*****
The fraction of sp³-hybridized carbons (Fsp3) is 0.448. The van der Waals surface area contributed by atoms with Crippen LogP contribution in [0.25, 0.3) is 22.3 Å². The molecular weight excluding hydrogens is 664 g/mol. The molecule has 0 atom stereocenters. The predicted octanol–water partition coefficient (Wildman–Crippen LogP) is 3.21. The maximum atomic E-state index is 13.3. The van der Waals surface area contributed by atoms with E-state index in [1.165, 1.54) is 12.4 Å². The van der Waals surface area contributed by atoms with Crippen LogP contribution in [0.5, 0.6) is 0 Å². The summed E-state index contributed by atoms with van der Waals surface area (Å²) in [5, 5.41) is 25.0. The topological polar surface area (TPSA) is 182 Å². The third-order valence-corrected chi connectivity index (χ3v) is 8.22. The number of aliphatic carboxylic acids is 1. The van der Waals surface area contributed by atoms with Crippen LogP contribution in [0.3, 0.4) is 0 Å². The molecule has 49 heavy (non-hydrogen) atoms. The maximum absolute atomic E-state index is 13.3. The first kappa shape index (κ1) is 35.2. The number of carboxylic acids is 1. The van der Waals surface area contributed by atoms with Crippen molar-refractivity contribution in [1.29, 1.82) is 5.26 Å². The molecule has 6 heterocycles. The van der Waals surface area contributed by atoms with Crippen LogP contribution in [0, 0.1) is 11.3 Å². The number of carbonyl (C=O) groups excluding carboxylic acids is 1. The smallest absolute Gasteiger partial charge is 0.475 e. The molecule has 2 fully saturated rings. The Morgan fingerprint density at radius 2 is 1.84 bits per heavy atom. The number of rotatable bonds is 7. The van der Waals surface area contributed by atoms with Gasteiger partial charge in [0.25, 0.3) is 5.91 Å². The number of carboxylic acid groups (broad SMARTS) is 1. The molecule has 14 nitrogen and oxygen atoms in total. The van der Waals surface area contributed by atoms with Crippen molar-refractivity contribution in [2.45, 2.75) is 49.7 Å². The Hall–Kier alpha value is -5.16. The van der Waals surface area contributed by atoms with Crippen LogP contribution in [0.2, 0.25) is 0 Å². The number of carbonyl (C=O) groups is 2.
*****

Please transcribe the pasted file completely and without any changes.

The fraction of sp³-hybridized carbons (Fsp3) is 0.448. The van der Waals surface area contributed by atoms with Crippen LogP contribution in [0.25, 0.3) is 22.3 Å². The molecular weight excluding hydrogens is 664 g/mol. The molecule has 0 atom stereocenters. The predicted octanol–water partition coefficient (Wildman–Crippen LogP) is 3.21. The maximum atomic E-state index is 13.3. The van der Waals surface area contributed by atoms with E-state index in [1.165, 1.54) is 12.4 Å². The van der Waals surface area contributed by atoms with Crippen LogP contribution in [0.5, 0.6) is 0 Å². The summed E-state index contributed by atoms with van der Waals surface area (Å²) in [5, 5.41) is 25.0. The topological polar surface area (TPSA) is 182 Å². The third-order valence-corrected chi connectivity index (χ3v) is 8.22. The number of aliphatic carboxylic acids is 1. The van der Waals surface area contributed by atoms with Crippen LogP contribution in [0.3, 0.4) is 0 Å². The molecule has 49 heavy (non-hydrogen) atoms. The maximum absolute atomic E-state index is 13.3. The first kappa shape index (κ1) is 35.2. The number of carboxylic acids is 1. The van der Waals surface area contributed by atoms with Crippen molar-refractivity contribution in [1.29, 1.82) is 5.26 Å². The molecule has 6 heterocycles. The van der Waals surface area contributed by atoms with Crippen LogP contribution in [0, 0.1) is 11.3 Å². The number of carbonyl (C=O) groups excluding carboxylic acids is 1. The smallest absolute Gasteiger partial charge is 0.475 e. The molecule has 2 fully saturated rings. The Morgan fingerprint density at radius 2 is 1.84 bits per heavy atom. The number of rotatable bonds is 7. The van der Waals surface area contributed by atoms with Gasteiger partial charge in [0.25, 0.3) is 5.91 Å². The number of carboxylic acid groups (broad SMARTS) is 1. The molecule has 14 nitrogen and oxygen atoms in total. The van der Waals surface area contributed by atoms with Crippen molar-refractivity contribution in [2.45, 2.75) is 49.7 Å². The Hall–Kier alpha value is -5.16. The van der Waals surface area contributed by atoms with Crippen LogP contribution in [0.2, 0.25) is 0 Å². The number of carbonyl (C=O) groups is 2.